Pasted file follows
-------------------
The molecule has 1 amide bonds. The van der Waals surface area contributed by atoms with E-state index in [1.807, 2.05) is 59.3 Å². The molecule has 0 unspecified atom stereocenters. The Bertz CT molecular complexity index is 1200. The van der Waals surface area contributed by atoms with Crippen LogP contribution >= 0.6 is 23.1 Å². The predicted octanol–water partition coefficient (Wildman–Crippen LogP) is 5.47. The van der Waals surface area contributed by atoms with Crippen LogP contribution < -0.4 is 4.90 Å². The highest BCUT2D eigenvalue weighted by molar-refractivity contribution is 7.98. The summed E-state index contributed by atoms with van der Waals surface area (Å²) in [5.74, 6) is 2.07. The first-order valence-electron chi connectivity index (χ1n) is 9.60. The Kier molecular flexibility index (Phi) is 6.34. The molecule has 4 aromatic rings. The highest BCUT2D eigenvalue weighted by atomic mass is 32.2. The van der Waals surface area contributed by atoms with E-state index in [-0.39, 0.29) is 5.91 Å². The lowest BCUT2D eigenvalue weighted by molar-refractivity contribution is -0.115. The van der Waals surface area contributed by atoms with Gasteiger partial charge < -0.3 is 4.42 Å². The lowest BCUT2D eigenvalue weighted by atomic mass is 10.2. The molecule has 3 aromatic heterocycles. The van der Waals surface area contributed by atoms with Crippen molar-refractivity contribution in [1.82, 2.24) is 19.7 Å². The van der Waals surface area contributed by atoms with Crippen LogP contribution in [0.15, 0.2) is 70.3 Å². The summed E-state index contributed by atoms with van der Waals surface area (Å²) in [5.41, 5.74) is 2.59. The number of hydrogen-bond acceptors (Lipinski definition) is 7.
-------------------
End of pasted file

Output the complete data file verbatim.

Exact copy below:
The molecule has 1 amide bonds. The van der Waals surface area contributed by atoms with E-state index in [1.807, 2.05) is 59.3 Å². The molecule has 0 unspecified atom stereocenters. The Bertz CT molecular complexity index is 1200. The van der Waals surface area contributed by atoms with Crippen LogP contribution >= 0.6 is 23.1 Å². The predicted octanol–water partition coefficient (Wildman–Crippen LogP) is 5.47. The van der Waals surface area contributed by atoms with Crippen LogP contribution < -0.4 is 4.90 Å². The highest BCUT2D eigenvalue weighted by molar-refractivity contribution is 7.98. The summed E-state index contributed by atoms with van der Waals surface area (Å²) in [5.74, 6) is 2.07. The first-order valence-electron chi connectivity index (χ1n) is 9.60. The Kier molecular flexibility index (Phi) is 6.34. The molecule has 4 aromatic rings. The highest BCUT2D eigenvalue weighted by atomic mass is 32.2. The van der Waals surface area contributed by atoms with E-state index in [-0.39, 0.29) is 5.91 Å². The lowest BCUT2D eigenvalue weighted by molar-refractivity contribution is -0.115. The van der Waals surface area contributed by atoms with Gasteiger partial charge < -0.3 is 4.42 Å². The lowest BCUT2D eigenvalue weighted by atomic mass is 10.2. The molecule has 3 aromatic heterocycles. The van der Waals surface area contributed by atoms with Crippen molar-refractivity contribution in [1.82, 2.24) is 19.7 Å². The van der Waals surface area contributed by atoms with Crippen LogP contribution in [0.15, 0.2) is 70.3 Å². The summed E-state index contributed by atoms with van der Waals surface area (Å²) in [5.41, 5.74) is 2.59. The number of hydrogen-bond acceptors (Lipinski definition) is 7.